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U.S. says Russia has amassed about 75% of the troops it would need to invade Ukraine

A church is seen in the Russian village of Shebekino outside Belgorod, a few miles from the Ukrainian border, on Jan. 27, 2022.
Alexander Nemenov
/
AFP via Getty Images
A church is seen in the Russian village of Shebekino outside Belgorod, a few miles from the Ukrainian border, on Jan. 27, 2022.

The situation along the Ukrainian border has grown even more dire, according to top U.S. officials, who warned Sunday that a Russian invasion of Ukraine may now only be a matter of time.

Speaking on ABC's This Week, National Security Adviser Jake Sullivan offered one of the administration's most stark assessments of the situation, saying that Russian President Vladimir Putin "has put himself in a position with military deployments to be able to act aggressively against Ukraine at any time now."

"We believe that there is a very distinct possibility that Vladimir Putin will order an attack on Ukraine," Sullivan said. "It could take a number of different forms. It could happen as soon as tomorrow or it could take some weeks yet."

With more than 100,000 Russian forces estimated to be in position along Ukraine's borders, U.S. officials believe Putin has already amassed nearly three-quarters of the total amount of troops he would need for a full-scale attack. Russian forces continue to assemble around Ukraine, the officials said, including naval assault ships that could be used to invade Ukrainian ports.

The officials spoke on condition of anonymity to discuss the estimates.

The U.S. estimates that an attack could result in the deaths of tens of thousands of soldiers and civilians alike, while millions of Ukrainian refugees would be left to flee, likely to nearby Poland.

Russian officials have sought to downplay the warnings from Washington, with the country's deputy ambassador to the United Nations, Dmitry Polyanskiy, calling them "madness and scaremongering."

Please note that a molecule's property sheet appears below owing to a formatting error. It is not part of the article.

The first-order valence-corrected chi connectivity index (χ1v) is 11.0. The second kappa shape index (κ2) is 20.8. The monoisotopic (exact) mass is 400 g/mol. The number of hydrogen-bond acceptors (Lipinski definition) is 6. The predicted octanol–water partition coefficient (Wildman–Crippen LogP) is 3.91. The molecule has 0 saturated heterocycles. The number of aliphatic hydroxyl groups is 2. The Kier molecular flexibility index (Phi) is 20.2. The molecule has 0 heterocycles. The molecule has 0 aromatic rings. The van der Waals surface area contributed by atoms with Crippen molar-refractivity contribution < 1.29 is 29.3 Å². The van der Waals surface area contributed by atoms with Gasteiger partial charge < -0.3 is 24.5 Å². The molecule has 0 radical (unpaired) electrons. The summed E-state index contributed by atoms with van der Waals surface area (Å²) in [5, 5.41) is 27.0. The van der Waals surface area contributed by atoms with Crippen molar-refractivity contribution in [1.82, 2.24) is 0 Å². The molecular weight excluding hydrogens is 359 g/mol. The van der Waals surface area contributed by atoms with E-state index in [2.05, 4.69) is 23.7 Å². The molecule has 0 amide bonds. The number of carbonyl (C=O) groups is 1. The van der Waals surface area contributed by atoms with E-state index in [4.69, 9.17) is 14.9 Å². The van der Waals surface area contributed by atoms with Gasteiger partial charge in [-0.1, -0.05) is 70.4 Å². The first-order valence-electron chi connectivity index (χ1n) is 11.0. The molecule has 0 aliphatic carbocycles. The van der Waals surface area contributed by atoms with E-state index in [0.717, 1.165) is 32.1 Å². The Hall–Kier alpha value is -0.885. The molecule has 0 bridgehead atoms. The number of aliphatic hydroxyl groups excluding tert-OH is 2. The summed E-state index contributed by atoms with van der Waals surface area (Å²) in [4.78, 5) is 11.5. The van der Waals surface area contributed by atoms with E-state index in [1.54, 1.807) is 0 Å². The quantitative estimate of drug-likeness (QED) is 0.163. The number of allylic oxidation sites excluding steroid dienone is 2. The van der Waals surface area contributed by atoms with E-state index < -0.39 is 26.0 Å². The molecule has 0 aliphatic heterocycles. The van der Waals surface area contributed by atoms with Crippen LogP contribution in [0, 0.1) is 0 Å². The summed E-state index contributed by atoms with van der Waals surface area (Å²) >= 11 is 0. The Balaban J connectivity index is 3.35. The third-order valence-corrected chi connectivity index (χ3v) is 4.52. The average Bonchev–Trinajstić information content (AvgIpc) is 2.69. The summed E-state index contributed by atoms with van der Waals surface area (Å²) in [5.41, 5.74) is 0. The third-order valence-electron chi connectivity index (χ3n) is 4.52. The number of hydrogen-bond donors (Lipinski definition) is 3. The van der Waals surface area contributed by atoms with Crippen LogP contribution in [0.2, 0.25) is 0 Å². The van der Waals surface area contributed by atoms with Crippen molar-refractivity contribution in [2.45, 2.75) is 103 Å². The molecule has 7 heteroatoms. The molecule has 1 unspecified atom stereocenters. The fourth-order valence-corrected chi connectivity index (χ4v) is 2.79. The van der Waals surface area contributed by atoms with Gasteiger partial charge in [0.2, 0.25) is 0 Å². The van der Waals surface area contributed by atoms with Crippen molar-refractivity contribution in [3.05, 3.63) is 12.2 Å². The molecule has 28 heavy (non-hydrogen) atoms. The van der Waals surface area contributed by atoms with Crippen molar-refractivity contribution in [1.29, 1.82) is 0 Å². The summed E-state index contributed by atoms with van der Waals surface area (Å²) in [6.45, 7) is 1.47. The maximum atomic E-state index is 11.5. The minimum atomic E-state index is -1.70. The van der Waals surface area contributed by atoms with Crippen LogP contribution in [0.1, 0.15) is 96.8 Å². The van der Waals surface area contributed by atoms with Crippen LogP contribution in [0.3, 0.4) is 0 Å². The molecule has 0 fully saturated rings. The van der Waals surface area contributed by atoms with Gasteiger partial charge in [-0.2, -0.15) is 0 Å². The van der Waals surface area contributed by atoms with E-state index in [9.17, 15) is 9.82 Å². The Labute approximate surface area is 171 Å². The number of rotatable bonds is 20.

In a tweet, Polyanskiy said, "what if we would say that US could seize London in a week and cause 300K civilian deaths?"

Amid the war of words, some officials continue to hold out for a diplomatic solution. French President Emmanuel Macron is due in Moscow on Monday, and then the Ukrainian capital of Kyiv on Tuesday.

"It is our vital interest to find a solution to this current crisis through dialogue and through engagement, and this is what we're doing currently," said Peter Stano, the lead spokesperson for foreign affairs and security policy for the European Union, in an interview with NPR's Weekend Edition Sunday.

Stano described a possible invasion as a "worst-case scenario" that the EU is prepared for, but hopes will not come to pass.

"We stand united, the European Union [and] our trans-Atlantic partners, including the United States, in facing this challenge because this is one of the most serious challenges in the post-Cold War era and it's an unprecedented challenge to the European Security Order," Stano said. "We will not back down. We will stand firm in support of Ukraine and in defending the international principles which apply here."

Stano went on to call Russia's decision to send an abundance of troops to the Ukrainian border "unprovoked," "unjustified" and "unwarranted."

Russia stands to face heavy sanctions should the situation deteriorate, officials have previously stated. Stano echoed these sentiments during Sunday's interview, explaining that the consequences for Russia would be "much, much tougher" this time than what they've faced in the past.

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